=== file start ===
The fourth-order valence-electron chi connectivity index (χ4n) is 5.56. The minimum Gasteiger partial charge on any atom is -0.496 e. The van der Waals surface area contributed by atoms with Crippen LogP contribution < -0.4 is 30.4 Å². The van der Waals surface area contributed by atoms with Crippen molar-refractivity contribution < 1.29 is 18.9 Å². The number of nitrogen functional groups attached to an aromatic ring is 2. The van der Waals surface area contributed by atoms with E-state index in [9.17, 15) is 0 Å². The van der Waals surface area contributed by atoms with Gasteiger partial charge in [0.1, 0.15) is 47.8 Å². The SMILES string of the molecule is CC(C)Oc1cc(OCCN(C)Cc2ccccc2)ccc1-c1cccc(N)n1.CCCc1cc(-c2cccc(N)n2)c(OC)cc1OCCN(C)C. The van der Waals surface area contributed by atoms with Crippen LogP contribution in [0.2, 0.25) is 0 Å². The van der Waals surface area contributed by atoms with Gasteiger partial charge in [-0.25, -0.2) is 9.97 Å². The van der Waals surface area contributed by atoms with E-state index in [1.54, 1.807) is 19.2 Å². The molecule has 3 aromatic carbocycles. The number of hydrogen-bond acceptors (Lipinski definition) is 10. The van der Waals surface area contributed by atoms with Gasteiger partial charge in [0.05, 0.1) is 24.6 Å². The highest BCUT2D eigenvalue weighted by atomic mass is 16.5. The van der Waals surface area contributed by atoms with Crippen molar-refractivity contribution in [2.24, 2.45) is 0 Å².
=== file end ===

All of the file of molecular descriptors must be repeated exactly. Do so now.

The fourth-order valence-electron chi connectivity index (χ4n) is 5.56. The minimum Gasteiger partial charge on any atom is -0.496 e. The van der Waals surface area contributed by atoms with Crippen LogP contribution < -0.4 is 30.4 Å². The van der Waals surface area contributed by atoms with Crippen molar-refractivity contribution < 1.29 is 18.9 Å². The number of nitrogen functional groups attached to an aromatic ring is 2. The van der Waals surface area contributed by atoms with E-state index in [9.17, 15) is 0 Å². The van der Waals surface area contributed by atoms with Gasteiger partial charge in [0.1, 0.15) is 47.8 Å². The SMILES string of the molecule is CC(C)Oc1cc(OCCN(C)Cc2ccccc2)ccc1-c1cccc(N)n1.CCCc1cc(-c2cccc(N)n2)c(OC)cc1OCCN(C)C. The van der Waals surface area contributed by atoms with Crippen LogP contribution in [0.2, 0.25) is 0 Å². The van der Waals surface area contributed by atoms with Gasteiger partial charge in [-0.25, -0.2) is 9.97 Å². The van der Waals surface area contributed by atoms with E-state index in [1.54, 1.807) is 19.2 Å². The molecule has 3 aromatic carbocycles. The number of hydrogen-bond acceptors (Lipinski definition) is 10. The van der Waals surface area contributed by atoms with Gasteiger partial charge in [0.05, 0.1) is 24.6 Å². The highest BCUT2D eigenvalue weighted by atomic mass is 16.5. The van der Waals surface area contributed by atoms with Crippen molar-refractivity contribution in [2.24, 2.45) is 0 Å².